Thursday, October 18, 2012

The Medici & How To Draw The Renaissance

Here are several fine student examples of drawings completed to help focus the review for the Renaissance exam. Notice how the images are not titled but further cultural and connotative references are pointed out with notations. Combining these two disciplines: first drawing your own version of the compositions and secondly labeling their connection to their time helps adhere the image and their meanings to your memory. Check 'em out...

We moved quickly towards the end of class last week but we should not short change the economical aspect of the Renaissance. Especially the archetypal family who helped set the patronage tone. The Medici were the main financiers of the Renaissance. The impact they held emanated from their establishment as the most powerful banking and political family in Italy, a position they rooted for generations. Ambitious, cunning intellectuals, they were also obsessed with their public image and used their patronage of art and architecture to convey a complex, idealized, yet careful image of themselves and by extension their home city. Think Kennedy, the closest American equivalent of self image wrapped up into national image. The Medici tradition helped plant this model.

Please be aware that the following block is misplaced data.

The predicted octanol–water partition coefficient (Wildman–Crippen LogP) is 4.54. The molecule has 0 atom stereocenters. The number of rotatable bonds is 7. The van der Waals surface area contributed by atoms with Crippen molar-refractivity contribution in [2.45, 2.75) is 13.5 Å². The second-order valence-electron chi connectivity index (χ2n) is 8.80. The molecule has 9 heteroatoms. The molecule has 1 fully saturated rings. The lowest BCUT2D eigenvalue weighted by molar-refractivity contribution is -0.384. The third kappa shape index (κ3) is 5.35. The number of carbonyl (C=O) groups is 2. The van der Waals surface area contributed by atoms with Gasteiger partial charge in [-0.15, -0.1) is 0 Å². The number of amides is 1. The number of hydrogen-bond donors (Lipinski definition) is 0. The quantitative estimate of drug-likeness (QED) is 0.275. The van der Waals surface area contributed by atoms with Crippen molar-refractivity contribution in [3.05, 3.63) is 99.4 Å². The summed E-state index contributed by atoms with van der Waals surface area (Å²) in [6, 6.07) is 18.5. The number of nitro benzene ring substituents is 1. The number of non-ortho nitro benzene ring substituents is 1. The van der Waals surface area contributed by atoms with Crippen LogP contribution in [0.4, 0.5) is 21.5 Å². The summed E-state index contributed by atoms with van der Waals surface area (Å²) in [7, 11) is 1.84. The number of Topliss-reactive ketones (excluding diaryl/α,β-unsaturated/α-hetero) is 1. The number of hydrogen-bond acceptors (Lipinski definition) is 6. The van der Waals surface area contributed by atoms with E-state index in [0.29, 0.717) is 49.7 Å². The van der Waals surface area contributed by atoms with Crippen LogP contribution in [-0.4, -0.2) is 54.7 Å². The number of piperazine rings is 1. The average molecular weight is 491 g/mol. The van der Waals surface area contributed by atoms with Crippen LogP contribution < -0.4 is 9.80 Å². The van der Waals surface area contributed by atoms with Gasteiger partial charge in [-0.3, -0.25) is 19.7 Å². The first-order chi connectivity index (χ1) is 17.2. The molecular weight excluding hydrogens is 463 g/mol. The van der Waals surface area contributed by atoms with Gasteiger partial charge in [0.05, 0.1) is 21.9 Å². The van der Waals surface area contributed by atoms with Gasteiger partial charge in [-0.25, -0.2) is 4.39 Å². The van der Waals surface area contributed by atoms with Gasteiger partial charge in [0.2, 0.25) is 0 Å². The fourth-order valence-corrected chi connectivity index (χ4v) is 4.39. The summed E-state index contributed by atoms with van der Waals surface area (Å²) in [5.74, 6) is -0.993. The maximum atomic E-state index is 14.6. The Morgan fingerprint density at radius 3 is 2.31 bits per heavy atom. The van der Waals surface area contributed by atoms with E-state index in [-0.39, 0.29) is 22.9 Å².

One of the major themes the Medici looked to convey was a blend of ancient Greek and Roman ideas within a Catholic narrative. Despite advancements in science and engineering, the mix of Humanism, spirituality and earthly power was seen by some as lofty and by others as controversial and decadent and eventually proved unstable. However the story of Renaissance ideas can be interpreted in the artists the Medici financed such as Michelangelo, Leonardo Da Vinci, Donatello and Botticelli.

Peep the movie below for a full disclosure...


  1. Hey! I am happy to see you blogging again. Yay!


  2. Oh darn it, I see I get more cred if I draw my thoughts. Will get to work on that...